3. Seelig MS: Vitamin D and cardiovascular, renal, and brain damage in infancy and childhood. Ann NY Acad Sci 147:537-582, 1969.

4. Light RF, Miller GE, Frey CN: Studies on the effects of overdosage of vitamin D. II. J Biol Chem 92:47-52, 1931.

5. Hutchison JH: Some new diseases in paediatrics. Brit Med J 2:339-342, 1955.

6. Lightwood R, Butler N: Decline of renal tubular acidosis: Aetiological implications. Brit Med J 1:855-857, 1963.

7. Seelig MS: Early nutritional roots of cardiovascular disease. In Naito HK (ed): "Nutrition and Heart Disease." New York: SP Medical & Scientific Books, 1982, pp 31-59.

8. Seelig MS: Magnesium deficiency with phosphate and vitamin D excesses: Role in pediatric cardiovascular disease? J Cardiovasc Med 3:637-650. 1978.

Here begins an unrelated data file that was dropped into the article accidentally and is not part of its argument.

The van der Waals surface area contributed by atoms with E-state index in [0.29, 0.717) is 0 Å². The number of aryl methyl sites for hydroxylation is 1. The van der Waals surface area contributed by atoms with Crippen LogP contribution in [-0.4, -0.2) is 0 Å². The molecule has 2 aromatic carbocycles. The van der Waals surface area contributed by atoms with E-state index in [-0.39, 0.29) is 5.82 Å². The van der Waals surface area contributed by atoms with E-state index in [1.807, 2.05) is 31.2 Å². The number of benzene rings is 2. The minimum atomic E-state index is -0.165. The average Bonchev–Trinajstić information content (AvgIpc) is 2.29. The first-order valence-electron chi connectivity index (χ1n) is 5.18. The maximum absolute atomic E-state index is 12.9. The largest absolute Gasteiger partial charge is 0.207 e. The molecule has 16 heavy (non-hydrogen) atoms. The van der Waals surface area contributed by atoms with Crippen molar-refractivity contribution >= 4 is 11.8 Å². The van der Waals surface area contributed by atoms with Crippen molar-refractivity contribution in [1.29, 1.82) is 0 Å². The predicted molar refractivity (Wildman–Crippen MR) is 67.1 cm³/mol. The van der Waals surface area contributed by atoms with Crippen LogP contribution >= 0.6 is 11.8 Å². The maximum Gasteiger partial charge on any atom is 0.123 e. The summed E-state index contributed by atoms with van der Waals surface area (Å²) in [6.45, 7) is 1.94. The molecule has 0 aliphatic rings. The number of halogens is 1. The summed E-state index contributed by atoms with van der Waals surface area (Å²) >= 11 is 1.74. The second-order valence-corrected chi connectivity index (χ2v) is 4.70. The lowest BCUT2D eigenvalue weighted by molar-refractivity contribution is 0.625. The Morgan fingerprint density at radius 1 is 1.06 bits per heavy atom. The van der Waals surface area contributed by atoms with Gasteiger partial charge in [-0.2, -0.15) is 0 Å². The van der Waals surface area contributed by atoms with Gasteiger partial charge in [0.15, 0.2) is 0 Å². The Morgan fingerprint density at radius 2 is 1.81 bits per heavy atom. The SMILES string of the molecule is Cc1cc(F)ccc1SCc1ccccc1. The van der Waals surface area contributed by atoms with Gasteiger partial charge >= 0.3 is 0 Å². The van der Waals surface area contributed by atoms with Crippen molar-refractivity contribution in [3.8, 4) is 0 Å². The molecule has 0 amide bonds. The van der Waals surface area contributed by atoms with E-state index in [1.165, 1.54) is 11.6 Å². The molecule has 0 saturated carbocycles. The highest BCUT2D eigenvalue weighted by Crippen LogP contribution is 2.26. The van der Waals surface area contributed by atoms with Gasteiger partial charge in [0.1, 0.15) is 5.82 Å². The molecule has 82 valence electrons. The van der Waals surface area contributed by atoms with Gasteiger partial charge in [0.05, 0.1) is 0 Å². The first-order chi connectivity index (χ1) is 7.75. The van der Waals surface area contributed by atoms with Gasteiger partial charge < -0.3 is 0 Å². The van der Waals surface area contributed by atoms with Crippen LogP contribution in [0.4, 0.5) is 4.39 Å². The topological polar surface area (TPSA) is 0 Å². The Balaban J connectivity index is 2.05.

9. Dalderup LM, Stockmann VA, Rechsteiner de Vos H, Van der Slikke GJ: Survey on coronary heart disease in relation to diet in physically active farmers. Voeding 26:245-275, 1965.

10. Feenstra L, Wilkens JH: Cholesterol and vitamin D: Ned T Geneesk 109:615-619, 1965 (Dutch).

11. Linden V: Correlations of vitamin D intake to ischemic heart disease, hypercholesterolemia, and renal calcinosis. In Seelig MS (ed): "Mineral. Vitamin D, and Cholesterol Imbalance in Diseases of Infants and Adults." SP Medical & Scientific Books, 1977, pp 23-42.

Journal of the American College of Nutrition 2:109-110 (1983)

1983 Alan R. Liss, Inc.